To add to the relief in crowding in the Lido area, Carnival Dream and Magic will have more breakfast and lunchtime dining available in the main dining rooms and they will feature special outdoor buffet-style themed parties on several nights of each cruise.
The new Carnival Magic has a brand new feature not included on Carnival Dream – the Red Frog Pub. English-style pubs with food have become more popular on cruise ships lately because of the casual atmosphere, the availability of food and the wide selection of delicious beer on tap. Magic’s Red Frog Pub, however, is a Caribbean-themed pub rather than purely British. Naturally, much of the Caribbean was colonized by Britain so there is not a big difference – but instead of fish & chips you will get fish fingers, and you have conch salad and roti pancakes rather than bangers and mash with blood pudding. The beer on tab is still rather British; Newcastle Brown Ale, Stella Artois, Murphy’s stout and Carnival’s first stab at its own brand of beer, known as Thirsty Frog beer (Royal Caribbean has had its own brand of beer for years). There is a nominal fee for food; $3.33 per selection.
Carnival Magic has the same Spa Staterooms as Carnival Dream, 65 special cabins with quick access to the steam rooms and hot tubs in the spa area. Another first on these ships are the excellent Cove Balcony staterooms located surprising low on a cruise ship for a balcony cabin, as low as deck four. The Cove Balconies have hard steel from the hull as railings, rather than glass with wood railings like the balconies on higher decks. The rooms are located within the hull of the ship but they are just as spacious and comfortable as any other balcony stateroom and come at a more affordable price.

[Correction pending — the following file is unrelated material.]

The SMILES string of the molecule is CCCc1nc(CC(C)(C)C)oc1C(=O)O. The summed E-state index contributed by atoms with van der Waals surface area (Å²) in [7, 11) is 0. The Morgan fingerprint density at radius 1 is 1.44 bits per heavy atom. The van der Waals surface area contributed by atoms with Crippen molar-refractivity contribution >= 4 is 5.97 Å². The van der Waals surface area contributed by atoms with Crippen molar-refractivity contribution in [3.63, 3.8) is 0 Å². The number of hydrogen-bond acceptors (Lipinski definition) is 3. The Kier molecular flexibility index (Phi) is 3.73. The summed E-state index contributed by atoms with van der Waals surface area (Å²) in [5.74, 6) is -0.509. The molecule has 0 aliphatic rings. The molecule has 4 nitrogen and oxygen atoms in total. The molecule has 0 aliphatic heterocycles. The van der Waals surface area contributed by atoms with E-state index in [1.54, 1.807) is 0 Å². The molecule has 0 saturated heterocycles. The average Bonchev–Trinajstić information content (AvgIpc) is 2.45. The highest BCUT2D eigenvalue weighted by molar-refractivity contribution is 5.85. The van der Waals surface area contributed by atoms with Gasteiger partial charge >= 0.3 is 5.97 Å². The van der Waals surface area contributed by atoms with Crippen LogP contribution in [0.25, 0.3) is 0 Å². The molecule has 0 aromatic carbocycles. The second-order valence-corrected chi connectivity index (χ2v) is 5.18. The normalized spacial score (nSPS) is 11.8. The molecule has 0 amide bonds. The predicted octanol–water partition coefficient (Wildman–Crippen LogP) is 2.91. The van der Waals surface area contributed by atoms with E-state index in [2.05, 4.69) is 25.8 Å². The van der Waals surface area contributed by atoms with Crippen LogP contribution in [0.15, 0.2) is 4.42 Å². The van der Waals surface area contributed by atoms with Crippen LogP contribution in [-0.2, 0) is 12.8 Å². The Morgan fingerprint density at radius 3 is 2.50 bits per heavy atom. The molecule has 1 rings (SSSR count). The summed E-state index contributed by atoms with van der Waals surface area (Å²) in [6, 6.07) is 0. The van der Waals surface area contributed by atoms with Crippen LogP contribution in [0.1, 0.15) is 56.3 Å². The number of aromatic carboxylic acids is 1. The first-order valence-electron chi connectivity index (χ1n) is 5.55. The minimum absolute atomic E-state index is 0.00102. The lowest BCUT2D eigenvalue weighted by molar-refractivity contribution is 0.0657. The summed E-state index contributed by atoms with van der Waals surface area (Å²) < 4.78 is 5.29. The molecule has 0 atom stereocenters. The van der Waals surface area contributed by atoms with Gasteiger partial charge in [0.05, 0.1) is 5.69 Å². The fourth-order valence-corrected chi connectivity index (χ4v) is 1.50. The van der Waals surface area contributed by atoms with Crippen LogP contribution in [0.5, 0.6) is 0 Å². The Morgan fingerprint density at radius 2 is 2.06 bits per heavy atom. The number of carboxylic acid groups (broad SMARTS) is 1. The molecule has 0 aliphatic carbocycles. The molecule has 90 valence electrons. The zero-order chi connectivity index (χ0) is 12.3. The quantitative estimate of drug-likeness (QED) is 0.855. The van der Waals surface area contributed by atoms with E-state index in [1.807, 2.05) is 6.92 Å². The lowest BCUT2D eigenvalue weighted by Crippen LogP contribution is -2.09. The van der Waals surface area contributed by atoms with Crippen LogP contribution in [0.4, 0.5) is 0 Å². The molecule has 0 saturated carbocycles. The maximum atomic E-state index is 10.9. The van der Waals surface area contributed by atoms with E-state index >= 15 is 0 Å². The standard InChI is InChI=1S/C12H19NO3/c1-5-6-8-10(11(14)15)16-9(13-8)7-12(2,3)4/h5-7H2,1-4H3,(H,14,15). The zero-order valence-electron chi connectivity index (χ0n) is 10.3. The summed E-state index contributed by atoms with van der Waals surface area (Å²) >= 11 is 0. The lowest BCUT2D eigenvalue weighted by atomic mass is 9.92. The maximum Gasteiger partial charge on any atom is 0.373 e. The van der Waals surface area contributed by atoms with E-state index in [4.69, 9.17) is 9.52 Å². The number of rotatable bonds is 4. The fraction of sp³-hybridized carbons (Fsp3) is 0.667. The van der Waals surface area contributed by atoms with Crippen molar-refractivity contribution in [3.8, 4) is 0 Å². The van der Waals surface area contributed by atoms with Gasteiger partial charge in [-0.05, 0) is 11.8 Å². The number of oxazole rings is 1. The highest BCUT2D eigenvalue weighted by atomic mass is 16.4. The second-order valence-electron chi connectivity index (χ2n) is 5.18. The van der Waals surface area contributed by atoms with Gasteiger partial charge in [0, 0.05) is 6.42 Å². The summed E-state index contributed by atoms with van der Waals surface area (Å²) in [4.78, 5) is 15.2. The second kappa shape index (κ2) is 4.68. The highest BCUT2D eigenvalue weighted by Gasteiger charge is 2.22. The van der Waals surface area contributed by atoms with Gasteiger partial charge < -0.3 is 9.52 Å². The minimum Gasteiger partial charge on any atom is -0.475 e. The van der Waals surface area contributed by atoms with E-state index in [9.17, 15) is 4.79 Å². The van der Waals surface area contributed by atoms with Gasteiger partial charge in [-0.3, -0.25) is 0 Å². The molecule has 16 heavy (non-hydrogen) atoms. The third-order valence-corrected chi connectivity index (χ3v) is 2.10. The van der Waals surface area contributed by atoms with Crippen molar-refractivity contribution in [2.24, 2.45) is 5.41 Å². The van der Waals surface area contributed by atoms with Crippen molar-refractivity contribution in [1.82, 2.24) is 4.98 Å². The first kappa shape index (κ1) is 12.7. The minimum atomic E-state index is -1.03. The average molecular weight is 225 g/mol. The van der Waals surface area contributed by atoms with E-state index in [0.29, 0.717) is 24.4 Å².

For family fun, Carnival Waterworks on the pool deck has three water slides – among the longest at sea, and other fun water-based thrills like sprayers and fountains and water jets shooting out from the floor. A new sports complex nearby called SportsSquare features ping pong and foosball tables, the first ropes course at sea and the first two-level miniature golf course. There is also a court for tennis, basketball, volleyball and even soccer.
The regular Carnival kids programs includes “Camp Carnival” for kids ages 2-11, “Circle C” for 12- to 14-year-olds, and “Club O2” for teens ages 15 to 17 are available.
Carnival Magic set sail yesterday on a nine-night inaugural voyage from Venice to Dubrovnik, Sicily, Naples, Florence, Monte Carlo, Mallorca and Barcelona. The ship will remain in Europe all summer and offer some of the best European cruise deals available. It will sail on a variety of seven- to 12-day Mediterranean cruises before heading across the Atlantic Oct. 16 on a 16-day repositioning cruise to the U.S. On Nov. 14, the vessel will begin year-round, seven-day Caribbean cruises out of Galveston, Texas.
Read our own Linda Pearl’s daily updates live from Carnival Magic here!